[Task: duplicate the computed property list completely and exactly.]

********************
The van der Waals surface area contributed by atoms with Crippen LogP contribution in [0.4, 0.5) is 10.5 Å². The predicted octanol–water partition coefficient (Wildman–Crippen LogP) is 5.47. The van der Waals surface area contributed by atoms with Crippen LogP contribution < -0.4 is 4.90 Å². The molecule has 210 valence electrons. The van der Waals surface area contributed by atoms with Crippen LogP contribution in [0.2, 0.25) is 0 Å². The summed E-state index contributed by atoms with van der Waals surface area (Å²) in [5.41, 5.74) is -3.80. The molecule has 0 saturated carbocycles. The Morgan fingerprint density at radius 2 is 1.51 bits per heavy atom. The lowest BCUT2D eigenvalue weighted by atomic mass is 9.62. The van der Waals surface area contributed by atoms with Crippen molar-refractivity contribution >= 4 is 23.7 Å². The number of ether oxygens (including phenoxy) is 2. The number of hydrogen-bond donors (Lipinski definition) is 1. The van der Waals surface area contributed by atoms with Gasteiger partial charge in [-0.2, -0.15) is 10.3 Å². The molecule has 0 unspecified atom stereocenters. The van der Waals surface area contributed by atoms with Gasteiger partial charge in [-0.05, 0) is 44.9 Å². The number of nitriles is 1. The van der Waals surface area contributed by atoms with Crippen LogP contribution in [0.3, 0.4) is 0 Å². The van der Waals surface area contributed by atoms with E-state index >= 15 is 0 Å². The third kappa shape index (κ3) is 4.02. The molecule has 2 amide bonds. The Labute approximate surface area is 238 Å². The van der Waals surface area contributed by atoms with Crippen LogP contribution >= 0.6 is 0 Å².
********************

The van der Waals surface area contributed by atoms with Crippen LogP contribution in [0.4, 0.5) is 10.5 Å². The predicted octanol–water partition coefficient (Wildman–Crippen LogP) is 5.47. The van der Waals surface area contributed by atoms with Crippen LogP contribution < -0.4 is 4.90 Å². The molecule has 210 valence electrons. The van der Waals surface area contributed by atoms with Crippen LogP contribution in [0.2, 0.25) is 0 Å². The summed E-state index contributed by atoms with van der Waals surface area (Å²) in [5.41, 5.74) is -3.80. The molecule has 0 saturated carbocycles. The Morgan fingerprint density at radius 2 is 1.51 bits per heavy atom. The lowest BCUT2D eigenvalue weighted by atomic mass is 9.62. The van der Waals surface area contributed by atoms with Crippen molar-refractivity contribution >= 4 is 23.7 Å². The number of ether oxygens (including phenoxy) is 2. The number of hydrogen-bond donors (Lipinski definition) is 1. The van der Waals surface area contributed by atoms with Gasteiger partial charge in [-0.2, -0.15) is 10.3 Å². The molecule has 0 unspecified atom stereocenters. The van der Waals surface area contributed by atoms with Gasteiger partial charge in [-0.05, 0) is 44.9 Å². The number of nitriles is 1. The van der Waals surface area contributed by atoms with Crippen LogP contribution in [0.3, 0.4) is 0 Å². The van der Waals surface area contributed by atoms with E-state index >= 15 is 0 Å². The third kappa shape index (κ3) is 4.02. The molecule has 2 amide bonds. The Labute approximate surface area is 238 Å². The van der Waals surface area contributed by atoms with Crippen LogP contribution >= 0.6 is 0 Å².